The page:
Effect of prophylactic topical brimonidine (0.15%) administration on the development of subconjunctival hemorrhage after intravitreal injection.
Author(s): Kim CS, Nam KY, Kim JY
Affiliation(s): Department of Ophthalmology, Chungnam National University College of Medicine, Daejeon, South Korea.
Publication date & source: 2011-02, Retina., 31(2):389-92.
Publication type: Randomized Controlled Trial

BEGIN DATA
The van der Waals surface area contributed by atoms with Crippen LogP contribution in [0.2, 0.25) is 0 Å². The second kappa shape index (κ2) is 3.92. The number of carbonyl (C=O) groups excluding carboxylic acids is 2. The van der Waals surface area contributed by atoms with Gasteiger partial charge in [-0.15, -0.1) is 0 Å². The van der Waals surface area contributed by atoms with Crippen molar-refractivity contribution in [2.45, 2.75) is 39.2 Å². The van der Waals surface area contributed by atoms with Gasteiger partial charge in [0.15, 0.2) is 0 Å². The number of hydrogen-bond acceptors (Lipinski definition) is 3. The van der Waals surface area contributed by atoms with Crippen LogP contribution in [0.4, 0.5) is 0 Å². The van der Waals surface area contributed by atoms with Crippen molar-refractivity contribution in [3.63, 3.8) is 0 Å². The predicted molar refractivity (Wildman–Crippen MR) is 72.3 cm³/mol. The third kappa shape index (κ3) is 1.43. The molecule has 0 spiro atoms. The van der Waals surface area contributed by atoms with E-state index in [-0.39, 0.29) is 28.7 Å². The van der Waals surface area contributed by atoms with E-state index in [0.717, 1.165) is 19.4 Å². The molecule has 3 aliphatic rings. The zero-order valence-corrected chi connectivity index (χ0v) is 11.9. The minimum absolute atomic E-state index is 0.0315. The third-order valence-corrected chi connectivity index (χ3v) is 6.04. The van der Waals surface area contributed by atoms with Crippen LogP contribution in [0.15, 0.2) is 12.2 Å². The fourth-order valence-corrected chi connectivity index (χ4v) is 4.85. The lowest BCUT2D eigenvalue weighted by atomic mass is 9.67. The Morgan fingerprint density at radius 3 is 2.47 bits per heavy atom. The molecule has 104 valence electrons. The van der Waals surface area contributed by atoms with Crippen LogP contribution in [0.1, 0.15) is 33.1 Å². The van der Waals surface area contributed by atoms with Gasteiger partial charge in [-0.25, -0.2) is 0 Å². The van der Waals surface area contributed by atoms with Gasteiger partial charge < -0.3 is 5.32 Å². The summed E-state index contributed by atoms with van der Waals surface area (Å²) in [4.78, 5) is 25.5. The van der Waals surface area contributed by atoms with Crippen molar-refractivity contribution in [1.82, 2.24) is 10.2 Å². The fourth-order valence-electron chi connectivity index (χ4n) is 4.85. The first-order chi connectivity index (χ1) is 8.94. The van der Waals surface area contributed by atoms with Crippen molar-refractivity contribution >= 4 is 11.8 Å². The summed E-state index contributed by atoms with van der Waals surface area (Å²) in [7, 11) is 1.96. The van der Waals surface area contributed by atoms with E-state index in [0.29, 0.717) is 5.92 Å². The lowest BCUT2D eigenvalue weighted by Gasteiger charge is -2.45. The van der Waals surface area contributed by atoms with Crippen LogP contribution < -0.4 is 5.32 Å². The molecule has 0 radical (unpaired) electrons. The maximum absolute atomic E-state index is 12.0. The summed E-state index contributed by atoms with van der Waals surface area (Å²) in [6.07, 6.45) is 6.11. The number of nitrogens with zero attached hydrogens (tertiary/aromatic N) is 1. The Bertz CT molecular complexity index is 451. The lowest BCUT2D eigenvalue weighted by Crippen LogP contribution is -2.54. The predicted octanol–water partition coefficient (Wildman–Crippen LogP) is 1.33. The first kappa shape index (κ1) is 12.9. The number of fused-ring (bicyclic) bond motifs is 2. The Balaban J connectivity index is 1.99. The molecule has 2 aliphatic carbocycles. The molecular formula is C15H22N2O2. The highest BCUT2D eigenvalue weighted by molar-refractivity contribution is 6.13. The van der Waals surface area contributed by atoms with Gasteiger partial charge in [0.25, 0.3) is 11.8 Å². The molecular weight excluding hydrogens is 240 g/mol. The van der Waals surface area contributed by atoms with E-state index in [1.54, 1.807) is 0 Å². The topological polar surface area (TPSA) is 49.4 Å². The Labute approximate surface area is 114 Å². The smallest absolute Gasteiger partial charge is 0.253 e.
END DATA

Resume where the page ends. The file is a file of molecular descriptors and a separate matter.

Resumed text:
PURPOSE: Brimonidine (0.15%), which is used to lower intraocular pressure, is an alpha-2-adrenergic agonist that has vasoconstrictive effects. This study examined whether the administration of brimonidine (0.15%) before intravitreal injection prevents subconjunctival hemorrhage. METHODS: A prospective, randomized, double-masked single-center study. Two hundred and forty-four patients (244 eyes) who underwent intravitreal injection were prospectively examined. The control group (118 eyes) was given normal saline, while the experimental group received 0.15% brimonidine (126 eyes) 30 minutes before the intravitreal injection. On Days 1 and 7, the treatment outcome was assessed using slit-lamp microscopy. The severity of subconjunctival hemorrhage was scored on a scale of 1 (mild) to 3 (severe). To determine the size of the affected area, the lengths of the short and long axes of the subconjunctival hemorrhage were measured in millimeters and then multiplied. To consider both the severity and the size of subconjunctival hemorrhage, the severity score was multiplied by the size of the subconjunctival hemorrhage. RESULTS: Subconjunctival hemorrhage occurred as a result of intravitreal injection in 13.5% (17 eyes) of the brimonidine group and in 29.7% (35 eyes) of the control group (P = 0.003). On Days 1 and 7, the severity and size of the subconjunctival hemorrhage and the product of these 2 parameters were significantly lower in the brimonidine group. CONCLUSION: The administration of 0.15% brimonidine before an intravitreal injection decreased the incidence, severity, and size of subconjunctival hemorrhage.